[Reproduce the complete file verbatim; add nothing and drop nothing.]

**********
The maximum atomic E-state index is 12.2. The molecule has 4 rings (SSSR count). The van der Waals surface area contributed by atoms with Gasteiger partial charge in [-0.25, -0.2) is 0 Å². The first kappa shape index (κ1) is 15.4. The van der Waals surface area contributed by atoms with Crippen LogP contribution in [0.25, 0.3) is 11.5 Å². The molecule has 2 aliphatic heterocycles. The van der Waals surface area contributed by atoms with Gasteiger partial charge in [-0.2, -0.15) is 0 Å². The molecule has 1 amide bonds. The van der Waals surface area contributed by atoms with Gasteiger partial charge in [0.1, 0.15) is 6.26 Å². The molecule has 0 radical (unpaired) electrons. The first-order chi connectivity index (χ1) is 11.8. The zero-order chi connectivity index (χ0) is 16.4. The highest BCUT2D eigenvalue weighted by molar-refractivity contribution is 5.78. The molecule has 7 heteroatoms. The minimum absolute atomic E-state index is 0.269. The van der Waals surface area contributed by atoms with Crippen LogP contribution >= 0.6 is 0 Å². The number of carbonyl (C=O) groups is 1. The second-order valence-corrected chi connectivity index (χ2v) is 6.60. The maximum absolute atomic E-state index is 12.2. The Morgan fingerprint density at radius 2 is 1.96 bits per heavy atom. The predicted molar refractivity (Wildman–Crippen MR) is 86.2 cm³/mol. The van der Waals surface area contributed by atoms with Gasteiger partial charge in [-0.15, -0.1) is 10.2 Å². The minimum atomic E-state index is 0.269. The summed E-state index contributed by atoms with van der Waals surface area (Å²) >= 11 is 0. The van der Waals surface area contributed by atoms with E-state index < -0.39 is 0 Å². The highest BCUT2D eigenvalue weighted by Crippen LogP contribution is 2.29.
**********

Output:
The maximum atomic E-state index is 12.2. The molecule has 4 rings (SSSR count). The van der Waals surface area contributed by atoms with Gasteiger partial charge in [-0.25, -0.2) is 0 Å². The first kappa shape index (κ1) is 15.4. The van der Waals surface area contributed by atoms with Crippen LogP contribution in [0.25, 0.3) is 11.5 Å². The molecule has 2 aliphatic heterocycles. The van der Waals surface area contributed by atoms with Gasteiger partial charge in [-0.2, -0.15) is 0 Å². The molecule has 1 amide bonds. The van der Waals surface area contributed by atoms with Gasteiger partial charge in [0.1, 0.15) is 6.26 Å². The molecule has 0 radical (unpaired) electrons. The first-order chi connectivity index (χ1) is 11.8. The zero-order chi connectivity index (χ0) is 16.4. The highest BCUT2D eigenvalue weighted by molar-refractivity contribution is 5.78. The molecule has 7 heteroatoms. The minimum absolute atomic E-state index is 0.269. The van der Waals surface area contributed by atoms with Crippen LogP contribution >= 0.6 is 0 Å². The number of carbonyl (C=O) groups is 1. The second-order valence-corrected chi connectivity index (χ2v) is 6.60. The maximum absolute atomic E-state index is 12.2. The Morgan fingerprint density at radius 2 is 1.96 bits per heavy atom. The predicted molar refractivity (Wildman–Crippen MR) is 86.2 cm³/mol. The van der Waals surface area contributed by atoms with Gasteiger partial charge in [-0.15, -0.1) is 10.2 Å². The minimum atomic E-state index is 0.269. The summed E-state index contributed by atoms with van der Waals surface area (Å²) >= 11 is 0. The van der Waals surface area contributed by atoms with E-state index < -0.39 is 0 Å². The highest BCUT2D eigenvalue weighted by Crippen LogP contribution is 2.29.